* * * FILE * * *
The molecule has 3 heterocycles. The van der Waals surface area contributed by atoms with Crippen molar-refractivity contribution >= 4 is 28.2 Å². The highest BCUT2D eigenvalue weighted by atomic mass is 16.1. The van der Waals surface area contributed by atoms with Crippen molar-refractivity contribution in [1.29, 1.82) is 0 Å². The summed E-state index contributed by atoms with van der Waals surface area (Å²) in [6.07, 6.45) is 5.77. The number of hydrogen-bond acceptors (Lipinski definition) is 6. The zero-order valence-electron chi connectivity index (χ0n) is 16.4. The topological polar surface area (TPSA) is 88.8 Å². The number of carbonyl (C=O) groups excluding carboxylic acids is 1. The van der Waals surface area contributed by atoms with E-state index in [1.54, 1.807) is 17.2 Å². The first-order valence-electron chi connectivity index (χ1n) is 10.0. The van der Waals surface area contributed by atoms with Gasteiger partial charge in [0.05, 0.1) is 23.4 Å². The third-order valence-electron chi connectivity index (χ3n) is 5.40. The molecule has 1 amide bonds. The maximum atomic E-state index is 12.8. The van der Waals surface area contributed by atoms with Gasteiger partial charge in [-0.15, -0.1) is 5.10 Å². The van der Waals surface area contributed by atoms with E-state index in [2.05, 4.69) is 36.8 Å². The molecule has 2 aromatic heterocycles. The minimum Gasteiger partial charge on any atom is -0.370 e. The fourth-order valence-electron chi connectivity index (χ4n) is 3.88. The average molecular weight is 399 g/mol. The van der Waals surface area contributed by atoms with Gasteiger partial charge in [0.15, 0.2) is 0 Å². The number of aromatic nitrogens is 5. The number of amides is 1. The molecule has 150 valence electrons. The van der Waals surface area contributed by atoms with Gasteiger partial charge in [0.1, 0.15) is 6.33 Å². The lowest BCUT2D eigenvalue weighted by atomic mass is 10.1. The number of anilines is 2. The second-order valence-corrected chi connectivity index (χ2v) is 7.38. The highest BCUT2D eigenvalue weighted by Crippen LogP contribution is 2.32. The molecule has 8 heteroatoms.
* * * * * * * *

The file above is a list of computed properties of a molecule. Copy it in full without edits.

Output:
The molecule has 3 heterocycles. The van der Waals surface area contributed by atoms with Crippen molar-refractivity contribution >= 4 is 28.2 Å². The highest BCUT2D eigenvalue weighted by atomic mass is 16.1. The van der Waals surface area contributed by atoms with Crippen molar-refractivity contribution in [1.29, 1.82) is 0 Å². The summed E-state index contributed by atoms with van der Waals surface area (Å²) in [6.07, 6.45) is 5.77. The number of hydrogen-bond acceptors (Lipinski definition) is 6. The zero-order valence-electron chi connectivity index (χ0n) is 16.4. The topological polar surface area (TPSA) is 88.8 Å². The number of carbonyl (C=O) groups excluding carboxylic acids is 1. The van der Waals surface area contributed by atoms with E-state index in [1.54, 1.807) is 17.2 Å². The first-order valence-electron chi connectivity index (χ1n) is 10.0. The van der Waals surface area contributed by atoms with Gasteiger partial charge in [0.05, 0.1) is 23.4 Å². The third-order valence-electron chi connectivity index (χ3n) is 5.40. The molecule has 1 amide bonds. The maximum atomic E-state index is 12.8. The van der Waals surface area contributed by atoms with Gasteiger partial charge in [-0.15, -0.1) is 5.10 Å². The van der Waals surface area contributed by atoms with E-state index in [2.05, 4.69) is 36.8 Å². The molecule has 2 aromatic heterocycles. The minimum Gasteiger partial charge on any atom is -0.370 e. The fourth-order valence-electron chi connectivity index (χ4n) is 3.88. The average molecular weight is 399 g/mol. The van der Waals surface area contributed by atoms with Gasteiger partial charge in [0.15, 0.2) is 0 Å². The number of aromatic nitrogens is 5. The number of amides is 1. The molecule has 150 valence electrons. The van der Waals surface area contributed by atoms with Gasteiger partial charge in [0.1, 0.15) is 6.33 Å². The lowest BCUT2D eigenvalue weighted by atomic mass is 10.1. The number of anilines is 2. The second-order valence-corrected chi connectivity index (χ2v) is 7.38. The highest BCUT2D eigenvalue weighted by Crippen LogP contribution is 2.32. The molecule has 8 heteroatoms.